There are many free versions of news reader software, moreover a news reader is built into many Internet Browsers.One of the best news readers is, imo, nomadnews, that has unfortunately a protection so simple that even a kid could bypass it (which also means that you'll easily find hundreds of "ready made cracks" for it all around the web... when will programmers learn how to protect better their appz? Nomadnews' advantage is that it will automatically "reconstruct" multipart postings into one single file (which is of great use when downloading huge software applications, films, music and so on).
In fact the importance of usenet as huge repository of files, programs and ideas is so staggering that it does not wonder me that the big commercial powers of the web are actively trying to AVOID people using it.After you read the first article and move onto the next, the copy is usually discarded, so it does not take up space on your computer.In most cases, news servers are accessed using the Internet, but they can be accessed over a LAN, if such a news server exists on the LAN.Keep in mind -however- that usenet searching can be VERY time-consuming, and that some special skills are needed to perform it with an high degree of effectiveness.To access 'correctly' usenet you should use which provides a convenient user interface in order to list, track and display the articles you may be interested in.But that is a mistake: many of those that do post on Usenet are hugely informed, bright and opinionated netiziens.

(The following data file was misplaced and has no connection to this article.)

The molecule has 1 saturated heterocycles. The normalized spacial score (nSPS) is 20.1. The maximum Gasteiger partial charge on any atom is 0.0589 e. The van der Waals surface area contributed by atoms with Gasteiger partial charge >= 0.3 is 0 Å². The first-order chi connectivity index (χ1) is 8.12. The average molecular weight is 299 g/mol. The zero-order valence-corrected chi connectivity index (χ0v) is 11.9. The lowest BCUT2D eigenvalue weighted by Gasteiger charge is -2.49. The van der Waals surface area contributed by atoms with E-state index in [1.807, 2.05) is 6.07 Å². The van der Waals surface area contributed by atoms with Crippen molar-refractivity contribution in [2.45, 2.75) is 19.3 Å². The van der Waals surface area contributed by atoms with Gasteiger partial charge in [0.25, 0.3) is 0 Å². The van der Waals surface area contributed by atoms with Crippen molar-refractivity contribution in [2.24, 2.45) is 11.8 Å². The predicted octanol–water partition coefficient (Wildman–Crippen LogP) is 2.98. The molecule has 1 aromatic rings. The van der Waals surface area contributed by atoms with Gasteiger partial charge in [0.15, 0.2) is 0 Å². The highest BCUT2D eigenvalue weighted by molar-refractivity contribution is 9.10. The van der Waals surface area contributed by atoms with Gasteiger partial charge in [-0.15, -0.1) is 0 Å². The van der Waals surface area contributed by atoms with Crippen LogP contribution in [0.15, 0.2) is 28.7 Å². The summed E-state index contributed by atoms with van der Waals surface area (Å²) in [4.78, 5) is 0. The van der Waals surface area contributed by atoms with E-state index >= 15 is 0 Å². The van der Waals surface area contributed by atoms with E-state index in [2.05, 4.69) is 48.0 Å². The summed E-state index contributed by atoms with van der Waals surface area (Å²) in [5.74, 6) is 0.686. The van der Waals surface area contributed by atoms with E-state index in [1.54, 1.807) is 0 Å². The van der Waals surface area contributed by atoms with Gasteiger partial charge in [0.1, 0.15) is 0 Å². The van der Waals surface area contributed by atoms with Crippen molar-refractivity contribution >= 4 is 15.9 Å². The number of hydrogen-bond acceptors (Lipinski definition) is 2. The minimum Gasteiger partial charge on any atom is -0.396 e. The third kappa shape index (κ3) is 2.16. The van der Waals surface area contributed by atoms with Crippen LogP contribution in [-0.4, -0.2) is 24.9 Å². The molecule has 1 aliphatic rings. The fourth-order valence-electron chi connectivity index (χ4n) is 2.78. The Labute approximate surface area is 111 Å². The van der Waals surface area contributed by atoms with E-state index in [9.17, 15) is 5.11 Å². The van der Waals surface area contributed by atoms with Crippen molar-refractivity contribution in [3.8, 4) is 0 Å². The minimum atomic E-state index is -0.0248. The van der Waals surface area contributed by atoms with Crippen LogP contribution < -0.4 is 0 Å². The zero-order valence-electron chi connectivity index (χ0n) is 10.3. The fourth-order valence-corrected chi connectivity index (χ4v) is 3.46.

A good guide for beginners is Uzi Paz' usenet access guide.
The same software also allows composing and submitting new articles, should you want to contribute (or lure or troll).
All you need to know is the newsserver machine name, which you will use to configure appropriately your software.
But fortunately, the accumulated body of information of Usenet is not lost: There are a number of WWW sites which archive and index Usenet articles.
Thus you can retrieve posts which have expired (or perhaps had not even arrived) at your local news server.
These relative proportions shouldn't have changed much.